- A recent study found that the national average turnover rate for bedside RN’s was 16.8% in 2017.
- Different approaches to career progression based on tenure vs. accomplishments can help keep nurses at the bedside1.
- Continued education programs for nurses have been shown to add value throughout the organization.
To address the shifting landscape of healthcare, employers must provide their staff with the tools they need to be successful. As many hospitals nationwide move toward an accomplishment approach to career progression (versus on based on tenure) continued education has become a key point in attracting and retaining nursing talent.
Depending on the organization, hospitals can approach career progression differently. Traditionally, career development has traditionally been based on tenure which is something that has been common across industries. However, many hospitals have begun to use an accomplishment approach when establishing a career ladder for their bedside nurses. Below is one example of a 3-level clinical ladder:
- Level 1: Entry-level RN
- Level 2: An RN who practices independently and can function as a charge nurse or preceptor to new RNs or students
- Level 3: An RN who demonstrates high-level proficiency that is aligned with the organization’s professional practice model
To achieve level 3 status, an RN must:
- Have a BSN degree and professional certification if eligible
- Submit a letter of recommendation
- Provide an exemplar of his or her holistic nursing practice
- Submit a portfolio highlighting his or her professional development and activities1
How can continued education benefit the organization as a whole?
1. Additional education has been correlated with better care. Research has shown a correlation between nurses with additional education and higher quality patient care. This is evidenced by the fact that “with more education, they[nurses] are able to anticipate and address a larger variety of health needs. And since effective patient care is the main priority of any institution, the education levels of its staff should be prioritized”2. As organizations everywhere have adopted a more holistic approach to employment, providing educational benefits has been shown to improve the wellbeing of staff nurses well after graduation.
According to Health Leaders, “Continuing education is a part of this holistic approach to staff support. At Capella University, we know this piece is very important so we’ve done research with Gallup on well-being outcomes of our alumni who were eligible for cost savings on their degree through a partnership we have with their healthcare employer. We found these Capella graduates were more likely than nontraditional college graduates nationally to be thriving in each element of well-being as defined by Gallup. So one can see that providing education benefits can contribute to overall well-being and ultimately contribute to overall better patient care for their institution”2.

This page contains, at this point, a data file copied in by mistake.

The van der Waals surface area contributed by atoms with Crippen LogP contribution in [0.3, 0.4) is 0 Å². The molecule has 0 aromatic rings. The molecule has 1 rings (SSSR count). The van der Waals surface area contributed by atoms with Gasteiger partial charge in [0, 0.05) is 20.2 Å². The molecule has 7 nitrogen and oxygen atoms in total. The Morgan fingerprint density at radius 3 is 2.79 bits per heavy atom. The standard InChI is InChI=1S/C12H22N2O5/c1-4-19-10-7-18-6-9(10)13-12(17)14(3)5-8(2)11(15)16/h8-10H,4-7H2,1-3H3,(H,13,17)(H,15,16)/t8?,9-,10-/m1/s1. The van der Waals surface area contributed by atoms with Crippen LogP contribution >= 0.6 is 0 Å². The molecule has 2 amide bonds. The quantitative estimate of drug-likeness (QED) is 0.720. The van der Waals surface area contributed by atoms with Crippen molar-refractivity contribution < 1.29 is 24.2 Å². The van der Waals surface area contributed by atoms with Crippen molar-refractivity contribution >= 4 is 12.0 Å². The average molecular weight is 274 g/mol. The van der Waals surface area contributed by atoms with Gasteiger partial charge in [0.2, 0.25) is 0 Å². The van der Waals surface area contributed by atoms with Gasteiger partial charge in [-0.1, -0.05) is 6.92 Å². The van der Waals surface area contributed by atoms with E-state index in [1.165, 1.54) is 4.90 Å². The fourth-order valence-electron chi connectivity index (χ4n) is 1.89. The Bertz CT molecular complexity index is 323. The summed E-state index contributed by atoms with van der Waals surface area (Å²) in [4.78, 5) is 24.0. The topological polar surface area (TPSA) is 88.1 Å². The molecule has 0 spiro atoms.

2. Diversity in education promotes stronger teams and leaders. Additional benefits of continued education include nurses approaching challenges with more of a global point of view. After all, nurses of different educational and professional backgrounds may be better equipped to resolve complex challenges.
As a consequence “when a team is composed of professionals with different levels of education and experience, everyone on the team benefits. Nurses who are further along in their careers can serve as role models to less experienced staff members and pass along their acquired knowledge. This can be highly rewarding for these mentors in terms of job satisfaction, and it also helps them maintain and test their knowledge base. It may also inspire the rest of the team to pursue more education as less experienced members see firsthand its advantages. Providing education benefits allows for this educational diversity and results in stronger teams.
These benefits also help nurses own and thrive in their roles as leaders. Nursing is a highly trusted profession, and for good reason: nurses supervise patient safety and are the main point of contact for family members whose loved one is receiving care. In order for your nursing staff to maintain this trust, it’s important to invest in their leadership development”2.
3. Attract talent and promote nurse retention. For at least the past decade, nursing shortages and the sky-high turnover rates of bedside nurses have posed significant problems to nurse leaders. It is no secret that nurse attrition can impact everything from quality of care and team morale to the department’s net operating budget, seeing as staff nurses are generally the single largest line item on the budget.
Of course, “Every employee wants to feel valued and supported in their field. The same is true for nurses. Because turnover in nursing staff can be widespread, it is necessary that hospitals and facilities use tuition reimbursement programs as a motivator for retention. These benefits help a nurse feel supported by their institution and also create career momentum. A recent case study on Cigna found that the insurer’s employee education reimbursement program generated 129 percent ROI in the form of avoided talent management costs from 2012 to 2014. Participants had more than an eight percent higher retention rate than non-participants, and they were promoted ten percent more often than non-participants”2.
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In case you missed it:
- Then Vs. Now: 5 Ways Nursing Has Progressed In The Last 9 Years
- Staffing Budget Got You Down? Start With Understanding FTE’s
- Short On Managers? Cultivate Them From Within
1Thew, J. (March 27th, 2019)Want To Keep Nurses At The Bedside? Here’s How
2Webb, A. (April 2nd, 2019) Three Reasons To Prioritize Your Nursing Staff’s Education